She and a mentor on the commercial side answered a request for proposals for the work and won. “It was a tremendous opportunity, yet very challenging to make that transition,” she said. “The skill sets are so different.” The lucrative, albeit drawn-out, venture netted $13.5 million of deal volume over a five-year span, eventually yielding a Walmart Neighborhood Market, seniors housing, multifamily housing, offices, industrial, a Ladybird Academy childcare and education center and additional retail.

Malolos hired into NAI Realvest as a commercial broker in 2014, and in 2020, in the height and quiet of COVID, she founded CapStack, which has grown to handle land sales, site selection, retail leasing and development, investment sales and industrial and office leasing. She completed the St. Cloud multi-use project with CapStack.

Her Many Many Extracurriculars

Along the way, she also evolved into a social media force. Last year, Malolos was a CREi top commercial real estate Instagram influencer. And in mid-2023 she launched the now weekly Women Influencers in Business & CRE podcast, seen on Spotify, Apple, Google, Instagram and YouTube. It’s designed to inspire women in different stages of their lives and careers, she said. Among her guests was ICSC vice president of diversity, equity and inclusion Jazmen Johnson. They had met previously to discuss ways to attract more women of color to the annual ICSC+CENTERBUILD event, which is oriented to development, design and construction. Always in pursuit of industry wisdom, Malolos asks each podcast guest: “If you could give one piece of advice, what would it be?”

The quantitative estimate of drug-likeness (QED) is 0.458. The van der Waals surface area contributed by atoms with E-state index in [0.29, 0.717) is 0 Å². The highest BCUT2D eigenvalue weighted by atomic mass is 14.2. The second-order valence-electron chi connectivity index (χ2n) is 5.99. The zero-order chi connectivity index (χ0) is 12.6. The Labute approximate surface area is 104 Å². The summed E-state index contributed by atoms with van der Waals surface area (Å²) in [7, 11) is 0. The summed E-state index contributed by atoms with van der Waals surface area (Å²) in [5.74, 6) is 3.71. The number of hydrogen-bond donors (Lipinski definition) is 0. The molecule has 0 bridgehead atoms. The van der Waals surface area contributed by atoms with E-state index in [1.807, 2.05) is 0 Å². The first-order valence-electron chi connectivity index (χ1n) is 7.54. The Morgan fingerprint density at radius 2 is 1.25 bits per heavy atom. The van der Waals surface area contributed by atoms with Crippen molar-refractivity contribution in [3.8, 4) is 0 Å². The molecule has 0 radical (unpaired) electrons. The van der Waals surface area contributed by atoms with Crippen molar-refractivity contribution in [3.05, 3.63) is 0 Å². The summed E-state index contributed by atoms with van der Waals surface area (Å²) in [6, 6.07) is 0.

Veronica Malolos, at bottom, and Quiet Valor’s Sarah Malcom, at right, celebrate making Otso’s list of 2022’s Most Influential Women in Commercial Real Estate. Joining them are, counterclockwise from Malcolm: Beyond Commercial’s Amy Calandrino, who would win in 2023; Baum Realty Group’s Deena Zimmerman, who had won in 2021; Otso Co. president and award creator Marissa Limsiaco; and Limsiaco's wife, Kyla Winlow.

In demand as a speaker herself — she addressed the C5 + CCIM Global Summit in Atlanta this past fall, for example — Malolos laments she must turn down most speaker requests due to her tight schedule. She credits Toastmasters for laying the groundwork for her podcast and public-speaking personas.

Malolos holds the CCIM Designation, which took her five years to attain. “CCIM is like the Ph.D. of commercial real estate,” she said. “It’s a global designation, and many people don’t realize how challenging it is. It was a game changer for me because it’s an instantly recognizable symbol of proficiency and professionalism.”